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§ 2. Origin of Creeds.
Faith, like all strong conviction, has a desire to utter itself before others—'Out of the abundance of the heart the mouth speaketh;' 'I believe, therefore I confess' (Credo, ergo confiteor). There is also an express duty, when we are received into the membership of the Christian Church, and on every proper occasion, to profess the faith within us, to make ourselves known as followers of Christ, and to lead others to him by the influence of our testimony.66 Comp. (Matt. x. 32, 33: 'Every one who shall confess me before men, him will I also confess before my Father who is in heaven. But whosoever shall deny me before men, him will I also deny before my Father who is in heaven.' Rom. x. 9, 10: 'If thou shalt confess with thy mouth the Lord Jesus [Jesus as Lord], and shalt believe in thine heart that God hath raised him from the dead, then shalt be saved. For with the heart man believeth unto [so as to obtain] righteousness; and with the mouth confession is made unto salvation.'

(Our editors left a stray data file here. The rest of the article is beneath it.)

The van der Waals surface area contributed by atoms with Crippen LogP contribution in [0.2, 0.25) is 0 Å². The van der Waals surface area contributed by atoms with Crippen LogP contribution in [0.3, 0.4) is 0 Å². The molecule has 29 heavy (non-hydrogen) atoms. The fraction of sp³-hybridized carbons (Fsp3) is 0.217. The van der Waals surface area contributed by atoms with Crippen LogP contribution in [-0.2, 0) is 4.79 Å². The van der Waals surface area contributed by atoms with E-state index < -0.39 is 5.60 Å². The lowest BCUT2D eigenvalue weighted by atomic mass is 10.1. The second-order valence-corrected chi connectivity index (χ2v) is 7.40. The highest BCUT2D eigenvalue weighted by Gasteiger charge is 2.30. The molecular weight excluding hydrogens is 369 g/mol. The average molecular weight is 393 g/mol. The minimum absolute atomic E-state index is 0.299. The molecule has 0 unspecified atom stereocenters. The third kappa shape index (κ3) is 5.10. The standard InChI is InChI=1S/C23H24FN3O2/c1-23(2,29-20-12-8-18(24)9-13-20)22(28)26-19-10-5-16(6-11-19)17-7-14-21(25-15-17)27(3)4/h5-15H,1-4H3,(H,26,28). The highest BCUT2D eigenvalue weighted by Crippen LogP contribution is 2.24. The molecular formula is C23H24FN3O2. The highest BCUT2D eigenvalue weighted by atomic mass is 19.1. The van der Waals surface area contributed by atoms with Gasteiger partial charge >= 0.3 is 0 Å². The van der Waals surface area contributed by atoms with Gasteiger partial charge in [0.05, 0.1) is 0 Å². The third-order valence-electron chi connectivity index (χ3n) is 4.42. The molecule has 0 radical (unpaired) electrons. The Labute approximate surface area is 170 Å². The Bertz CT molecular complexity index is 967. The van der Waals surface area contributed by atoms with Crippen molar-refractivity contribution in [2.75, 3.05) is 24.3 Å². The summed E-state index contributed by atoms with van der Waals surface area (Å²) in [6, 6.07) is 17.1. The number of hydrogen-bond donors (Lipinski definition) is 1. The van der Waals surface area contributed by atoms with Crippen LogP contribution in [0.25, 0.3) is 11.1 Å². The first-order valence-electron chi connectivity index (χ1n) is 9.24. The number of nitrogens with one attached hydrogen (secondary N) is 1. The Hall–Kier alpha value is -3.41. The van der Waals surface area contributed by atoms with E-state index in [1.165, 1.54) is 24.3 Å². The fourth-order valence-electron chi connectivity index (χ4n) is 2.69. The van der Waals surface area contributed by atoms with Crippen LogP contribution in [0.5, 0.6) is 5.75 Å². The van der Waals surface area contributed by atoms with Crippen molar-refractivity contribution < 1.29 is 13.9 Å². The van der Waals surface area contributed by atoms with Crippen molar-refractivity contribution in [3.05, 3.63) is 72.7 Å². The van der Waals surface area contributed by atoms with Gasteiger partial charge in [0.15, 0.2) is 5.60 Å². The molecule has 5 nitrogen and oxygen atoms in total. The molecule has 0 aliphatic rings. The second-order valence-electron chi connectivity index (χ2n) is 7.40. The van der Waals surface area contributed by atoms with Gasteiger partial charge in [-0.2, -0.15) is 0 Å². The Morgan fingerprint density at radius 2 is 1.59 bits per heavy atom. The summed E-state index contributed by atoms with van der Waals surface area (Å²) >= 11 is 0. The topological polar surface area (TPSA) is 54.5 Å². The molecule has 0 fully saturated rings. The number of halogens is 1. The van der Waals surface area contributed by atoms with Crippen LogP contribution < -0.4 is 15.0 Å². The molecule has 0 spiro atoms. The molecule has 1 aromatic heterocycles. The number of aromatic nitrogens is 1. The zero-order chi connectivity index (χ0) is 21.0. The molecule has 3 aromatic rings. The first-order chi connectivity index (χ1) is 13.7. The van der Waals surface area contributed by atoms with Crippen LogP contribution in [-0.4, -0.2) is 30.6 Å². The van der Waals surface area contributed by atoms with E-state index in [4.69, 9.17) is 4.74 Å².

This is the origin of Christian symbols or creeds. They never precede faith, but presuppose it. They emanate from the inner life of the Church, independently of external occasion. There would have been creeds even if there had been no doctrinal controversies.77 Semisch, Das apostolische Glaubensbekenntniss (Berlin, 1872, p. 7): ' Bekenntnisse, an welchen sich das geistige Leben ganzer Völker auferbaut, welche langen Jahrhunderten die höchsten Ziele und bestimmenden Kräfte ihres Handelns vorzeichnen, sind nicht Noth- und Flickwerke des Augenblicks . . . es sind Thaten des Lebens, Pulsschläge der sich selbst bezeugenden Kirche. ' In a certain sense it may be said that the Christian Church has never been without a creed (Ecclesia, sine symbolis nulla). The baptismal formula and the words of institution of the Lord's Supper are creeds; these and the confession of Peter antedate even the birth of the Christian Church on the day of Pentecost. The Church is, indeed, not founded on symbols, but on Christ; not on any words of man, but on the word of God; yet it is founded on Christ as confessed by men, and a creed is man's answer to Christ's question, man's acceptance and interpretation of God's word. Hence it is after the memorable confession of Peter that Christ said, 'Thou art Rock, and upon this rock I shall build my Church,' as if to say, 'Thou art the Confessor of Christ, and on this Confession, as an immovable rock, I shall build my Church.' Where there is faith, there is also profession of faith. As 'faith without works is dead,' so it may be said also that faith without confession is dead.